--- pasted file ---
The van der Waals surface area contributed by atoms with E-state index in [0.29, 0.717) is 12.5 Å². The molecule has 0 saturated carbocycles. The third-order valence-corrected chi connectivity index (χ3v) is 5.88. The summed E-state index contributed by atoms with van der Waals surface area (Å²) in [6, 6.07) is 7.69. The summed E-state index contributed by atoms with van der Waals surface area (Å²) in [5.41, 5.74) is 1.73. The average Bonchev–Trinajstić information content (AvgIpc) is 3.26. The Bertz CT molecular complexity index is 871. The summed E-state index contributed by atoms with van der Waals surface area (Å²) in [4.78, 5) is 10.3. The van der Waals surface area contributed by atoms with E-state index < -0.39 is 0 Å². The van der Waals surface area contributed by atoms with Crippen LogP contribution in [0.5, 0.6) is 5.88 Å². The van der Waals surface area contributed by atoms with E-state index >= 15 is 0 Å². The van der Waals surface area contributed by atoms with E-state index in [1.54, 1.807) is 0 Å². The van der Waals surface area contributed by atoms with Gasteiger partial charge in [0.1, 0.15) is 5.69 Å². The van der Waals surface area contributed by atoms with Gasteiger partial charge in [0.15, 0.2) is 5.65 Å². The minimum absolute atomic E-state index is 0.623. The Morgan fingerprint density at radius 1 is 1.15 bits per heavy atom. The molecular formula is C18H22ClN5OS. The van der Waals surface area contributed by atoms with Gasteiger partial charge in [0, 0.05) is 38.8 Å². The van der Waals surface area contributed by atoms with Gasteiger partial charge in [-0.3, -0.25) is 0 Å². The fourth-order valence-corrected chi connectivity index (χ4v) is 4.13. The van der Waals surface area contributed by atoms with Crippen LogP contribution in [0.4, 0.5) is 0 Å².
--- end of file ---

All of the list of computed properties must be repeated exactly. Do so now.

The van der Waals surface area contributed by atoms with E-state index in [0.29, 0.717) is 12.5 Å². The molecule has 0 saturated carbocycles. The third-order valence-corrected chi connectivity index (χ3v) is 5.88. The summed E-state index contributed by atoms with van der Waals surface area (Å²) in [6, 6.07) is 7.69. The summed E-state index contributed by atoms with van der Waals surface area (Å²) in [5.41, 5.74) is 1.73. The average Bonchev–Trinajstić information content (AvgIpc) is 3.26. The Bertz CT molecular complexity index is 871. The summed E-state index contributed by atoms with van der Waals surface area (Å²) in [4.78, 5) is 10.3. The van der Waals surface area contributed by atoms with E-state index < -0.39 is 0 Å². The van der Waals surface area contributed by atoms with Crippen LogP contribution in [0.5, 0.6) is 5.88 Å². The van der Waals surface area contributed by atoms with E-state index >= 15 is 0 Å². The van der Waals surface area contributed by atoms with E-state index in [1.54, 1.807) is 0 Å². The van der Waals surface area contributed by atoms with Gasteiger partial charge in [0.1, 0.15) is 5.69 Å². The van der Waals surface area contributed by atoms with Gasteiger partial charge in [0.15, 0.2) is 5.65 Å². The minimum absolute atomic E-state index is 0.623. The Morgan fingerprint density at radius 1 is 1.15 bits per heavy atom. The molecular formula is C18H22ClN5OS. The van der Waals surface area contributed by atoms with Gasteiger partial charge in [0, 0.05) is 38.8 Å². The van der Waals surface area contributed by atoms with Gasteiger partial charge in [-0.3, -0.25) is 0 Å². The fourth-order valence-corrected chi connectivity index (χ4v) is 4.13. The van der Waals surface area contributed by atoms with Crippen LogP contribution in [0.4, 0.5) is 0 Å².